Thursday, May 04, 2017

Is The Disinterested Pursuit Of Truth Ever Permissible In Philosophy (When Someone Might Be Harmed)? If Not In Philosophy, Then Where?

   This is too fast, but I'm either going to say it sloppily or not at all:
   Certain sectors of the intellectual / philosophical left--e.g. people in the anti-Tuvel crowd--seem to hold that the disinterested pursuit of truth is not particularly important. Some folks in that sector don't believe in the truth, and/or don't believe that it's possible to be disinterested in the relevant ways. Others seem to recognize its importance, but think that considerations about harm to certain groups trump purely intellectual considerations fairly easily/often. And many have a very expansive conception of harm and violence--holding, e.g., that merely expressing politically incorrect opinions can constitute violence.

   This seems to raise the question:
Is it ever permissible in philosophy to think about or discuss an issue in a relevantly disinterested manner? 
That is: without keeping one eye on possible harmful effects of one's inquiries? Or perhaps: effects harmful to the relevant kinds of groups?
   It seems to me that the philosophical left comes fairly close to answering that question in the negative.
   Which raises, among many other questions, this one:
If not in philosophy, then where? 
I think their answer to that would be: nowhere. It's not plausible think that philosophy has to be concerned about such harm, but that there's some other, more abstract analog of philosophy where understanding can be freely pursued.
   People shy away from saying or even thinking things like this explicitly...instead, they tend to slide toward saying and thinking them, and then scurry away when the question is posed explicitly. Knowing what I know about such matters, I think this is a safe guess: more people are committed (or semi-committed) to such a position than would admit it, even to themselves.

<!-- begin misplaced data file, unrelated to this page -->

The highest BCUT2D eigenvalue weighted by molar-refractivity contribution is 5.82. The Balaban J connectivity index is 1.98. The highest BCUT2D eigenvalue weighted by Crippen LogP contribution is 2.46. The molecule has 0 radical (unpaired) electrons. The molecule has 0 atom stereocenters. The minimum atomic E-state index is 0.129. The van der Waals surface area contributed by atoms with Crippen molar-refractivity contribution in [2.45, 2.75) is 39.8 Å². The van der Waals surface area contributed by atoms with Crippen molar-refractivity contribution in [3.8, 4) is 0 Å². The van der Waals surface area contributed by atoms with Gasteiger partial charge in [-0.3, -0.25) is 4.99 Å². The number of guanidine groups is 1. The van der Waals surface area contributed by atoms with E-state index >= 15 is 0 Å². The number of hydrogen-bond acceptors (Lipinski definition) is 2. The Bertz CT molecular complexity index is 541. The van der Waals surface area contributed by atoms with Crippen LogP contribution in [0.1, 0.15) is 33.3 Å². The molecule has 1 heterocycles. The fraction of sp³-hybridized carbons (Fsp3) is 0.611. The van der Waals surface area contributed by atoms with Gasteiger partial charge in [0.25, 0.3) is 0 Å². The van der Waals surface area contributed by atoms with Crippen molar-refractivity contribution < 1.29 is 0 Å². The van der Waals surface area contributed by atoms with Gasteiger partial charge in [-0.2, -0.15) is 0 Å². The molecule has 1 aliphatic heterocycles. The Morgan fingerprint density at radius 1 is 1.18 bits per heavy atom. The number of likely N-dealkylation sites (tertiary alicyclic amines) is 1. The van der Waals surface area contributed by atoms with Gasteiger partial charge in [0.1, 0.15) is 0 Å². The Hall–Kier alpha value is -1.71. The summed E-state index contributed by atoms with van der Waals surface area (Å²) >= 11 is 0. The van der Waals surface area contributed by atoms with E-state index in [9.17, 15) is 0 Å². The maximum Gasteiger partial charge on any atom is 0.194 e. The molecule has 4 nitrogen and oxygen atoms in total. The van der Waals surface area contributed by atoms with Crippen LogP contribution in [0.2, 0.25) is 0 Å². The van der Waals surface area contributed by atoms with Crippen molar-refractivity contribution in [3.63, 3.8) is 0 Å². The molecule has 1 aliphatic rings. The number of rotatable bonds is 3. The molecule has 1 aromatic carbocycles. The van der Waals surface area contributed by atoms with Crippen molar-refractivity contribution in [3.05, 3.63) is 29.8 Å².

Even someone so benighted as myself might admit that there are tougher questions here than he'd like to admit. It doesn't seem to be worth knowing the exact number of ants in the world if that would somehow kill all of us off. Similarly: whether reliabilism is true. That value of knowing the truth probably isn't infinitely great. So the other side might respond: you generally don't worry about such things because they're not real possibilities. But if the issue arises, it'll be a different story.
   I hope it doesn't give up the game to think what I currently more-or-less think, which is roughly: the search for truth (and understanding) is extremely important. At the very least, it's so important that it cannot easily be blocked / trumped /whatever by the fact that someone might be harmed. Even if we grant that considerations about harm can override purely intellectual considerations, we can hold that the relevant harm must be pretty severe and pretty certain.
   There are obvious differences between people with my intellectual commitments and affinities and people like the anti-Tuvel crowd. These are closely related to the differences between liberals and a certain kind of  (as I tend to put it) illiberal leftist. One way to think about these differences is: folks I disagree with about this sort of thing have a very expansive conception of harm, and believe that even a rather speculative possibility of causing harm to certain groups is enough to make it impermissible to make or endorse certain arguments, and value the disinterested pursuit of truth less. (Exactly what all the relevant degrees of difference are like isn't clear.)
   I think that the better reasons are on my side; the other side disagrees. But right now I just want to try to note that and how we disagree. I think that (as is so often the case) just articulating their view is halfway to refuting it...but I'm not going to try to defend that now.

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